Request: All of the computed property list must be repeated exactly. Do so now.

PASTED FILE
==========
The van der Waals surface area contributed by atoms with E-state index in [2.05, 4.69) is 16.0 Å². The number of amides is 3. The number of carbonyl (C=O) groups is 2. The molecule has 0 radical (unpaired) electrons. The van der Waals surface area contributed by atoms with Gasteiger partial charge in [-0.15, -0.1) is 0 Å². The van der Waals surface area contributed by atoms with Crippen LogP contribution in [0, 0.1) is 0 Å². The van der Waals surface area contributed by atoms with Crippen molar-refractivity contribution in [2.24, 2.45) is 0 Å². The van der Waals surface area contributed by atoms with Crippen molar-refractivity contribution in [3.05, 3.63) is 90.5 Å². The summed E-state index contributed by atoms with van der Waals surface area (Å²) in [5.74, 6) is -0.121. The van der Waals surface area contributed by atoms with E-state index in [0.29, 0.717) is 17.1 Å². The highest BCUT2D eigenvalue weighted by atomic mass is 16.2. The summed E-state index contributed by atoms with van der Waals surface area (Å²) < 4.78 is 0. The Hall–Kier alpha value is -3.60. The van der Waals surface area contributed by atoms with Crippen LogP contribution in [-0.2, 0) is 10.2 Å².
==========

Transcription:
The van der Waals surface area contributed by atoms with E-state index in [2.05, 4.69) is 16.0 Å². The number of amides is 3. The number of carbonyl (C=O) groups is 2. The molecule has 0 radical (unpaired) electrons. The van der Waals surface area contributed by atoms with Gasteiger partial charge in [-0.15, -0.1) is 0 Å². The van der Waals surface area contributed by atoms with Crippen LogP contribution in [0, 0.1) is 0 Å². The van der Waals surface area contributed by atoms with Crippen molar-refractivity contribution in [2.24, 2.45) is 0 Å². The van der Waals surface area contributed by atoms with Crippen molar-refractivity contribution in [3.05, 3.63) is 90.5 Å². The summed E-state index contributed by atoms with van der Waals surface area (Å²) in [5.74, 6) is -0.121. The van der Waals surface area contributed by atoms with E-state index in [0.29, 0.717) is 17.1 Å². The highest BCUT2D eigenvalue weighted by atomic mass is 16.2. The summed E-state index contributed by atoms with van der Waals surface area (Å²) < 4.78 is 0. The Hall–Kier alpha value is -3.60. The van der Waals surface area contributed by atoms with Crippen LogP contribution in [-0.2, 0) is 10.2 Å².